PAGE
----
WWYD - unhappy purchase from Louis Vuitton

February 2, 2017
last modified: February 2, 2017

A number of you have seen me post in the past about my annual tradition of giving my girls (who have birthdays so close to xmas) a piece of jewelry every year on their birthday (since year 1), which goes in a jewelry box that they will get when they turn 16.

I have never bought costume jewelry (that they get at other times). The idea was sort of a starter on a young adult jewelry wardrobe. I have certain items, like a good watch, I plan to give them at 18, etc.

Well this year I was flummoxed. Heretofore I have tried to stay around $1000 or so. I know the things they really want, and they cost more. Some of their classmates wear these things, but we all have our own lines to cross and I just think they are too young for things that cost thousands.

So, I did find some things I thought they would like. It is costume jewelry by Louis Vuitton. I gave DD1 a necklace from them, and she loved it. It is here -

But she wore it once and it broke. I know her, and she is ultra-responsible. I do not blame her.

I contacted LV right away (I had bought all of this online). First, they wanted to see a photo of it. Then, they took a week to get back to me. The response was:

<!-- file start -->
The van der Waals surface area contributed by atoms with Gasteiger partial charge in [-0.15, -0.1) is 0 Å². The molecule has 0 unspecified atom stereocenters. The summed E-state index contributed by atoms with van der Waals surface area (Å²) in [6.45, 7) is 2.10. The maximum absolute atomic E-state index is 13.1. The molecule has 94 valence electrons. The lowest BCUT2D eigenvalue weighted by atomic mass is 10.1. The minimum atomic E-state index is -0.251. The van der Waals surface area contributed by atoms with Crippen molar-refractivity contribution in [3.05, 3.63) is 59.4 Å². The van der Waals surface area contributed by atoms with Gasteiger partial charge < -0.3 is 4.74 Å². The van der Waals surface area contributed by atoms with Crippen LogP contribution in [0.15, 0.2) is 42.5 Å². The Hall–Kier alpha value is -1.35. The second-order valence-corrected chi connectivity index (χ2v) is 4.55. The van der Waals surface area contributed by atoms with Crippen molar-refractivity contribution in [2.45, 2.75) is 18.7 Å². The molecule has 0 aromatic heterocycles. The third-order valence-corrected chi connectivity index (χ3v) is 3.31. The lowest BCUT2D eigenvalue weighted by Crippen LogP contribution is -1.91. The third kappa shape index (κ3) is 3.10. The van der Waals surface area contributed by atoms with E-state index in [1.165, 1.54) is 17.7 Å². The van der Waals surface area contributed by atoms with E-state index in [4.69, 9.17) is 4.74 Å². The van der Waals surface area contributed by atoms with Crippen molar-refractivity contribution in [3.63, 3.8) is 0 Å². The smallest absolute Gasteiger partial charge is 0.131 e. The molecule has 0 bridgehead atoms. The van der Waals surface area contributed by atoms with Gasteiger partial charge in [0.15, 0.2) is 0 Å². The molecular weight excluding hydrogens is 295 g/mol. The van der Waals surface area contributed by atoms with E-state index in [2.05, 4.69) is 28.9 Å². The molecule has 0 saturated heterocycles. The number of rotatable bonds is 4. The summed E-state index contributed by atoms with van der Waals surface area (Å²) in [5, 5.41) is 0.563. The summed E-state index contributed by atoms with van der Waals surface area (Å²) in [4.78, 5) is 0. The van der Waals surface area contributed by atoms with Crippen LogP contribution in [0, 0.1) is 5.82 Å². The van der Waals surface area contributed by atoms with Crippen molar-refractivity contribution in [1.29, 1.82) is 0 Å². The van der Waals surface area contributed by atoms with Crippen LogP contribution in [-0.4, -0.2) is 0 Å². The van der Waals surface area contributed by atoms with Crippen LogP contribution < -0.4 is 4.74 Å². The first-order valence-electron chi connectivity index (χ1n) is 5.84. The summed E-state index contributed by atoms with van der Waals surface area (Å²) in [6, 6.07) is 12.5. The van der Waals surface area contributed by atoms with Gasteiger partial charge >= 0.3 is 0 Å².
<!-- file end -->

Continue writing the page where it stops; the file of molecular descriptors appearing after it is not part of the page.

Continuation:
Upon assessment we are delighted to confirm that your Flower Full Necklace can be repaired. However, due to the nature of the damage, regrettably, we cannot provide complementary repair services. A repair cost will be provided upon the intake of your item.

I cannot tell you how livid I am, and how much this "service" has diminished my pleasure in gift giving (not to mention my DD's disappointment). This is a very overpriced piece of jewelry, and not high quality. It broke immediately. I would like to march into their store, return it (and the other piece I bought for DD2) and tell them what they can do with it! I frequently buy overpriced luxury items. IMHO, part of the deal when you are a luxury customer is they treat you very well. It assuages the unpleasantness of being ripped off. Most luxury brands know this and would never treat a customer this way. Not even an apology!

I think if I had bought a bauble from Macy's, and come back to say it broke the first time I wore it, they would apologize and replace it. I can't believe a luxury brand would be so cheap! I believe, IIRC, that any item sold has an "implicit warrant of merchantability" ... meaning, essentially, if I sell you a necklace, you can use it as such without it breaking immediately. If so, I think it is de facto returnable. I suppose they could claim we damaged it through our own neglect somehow, but that is pretty much saying the customer is lying. But TBH I don't know why I am even having to put on my "armchair lawyer hat" for this transaction.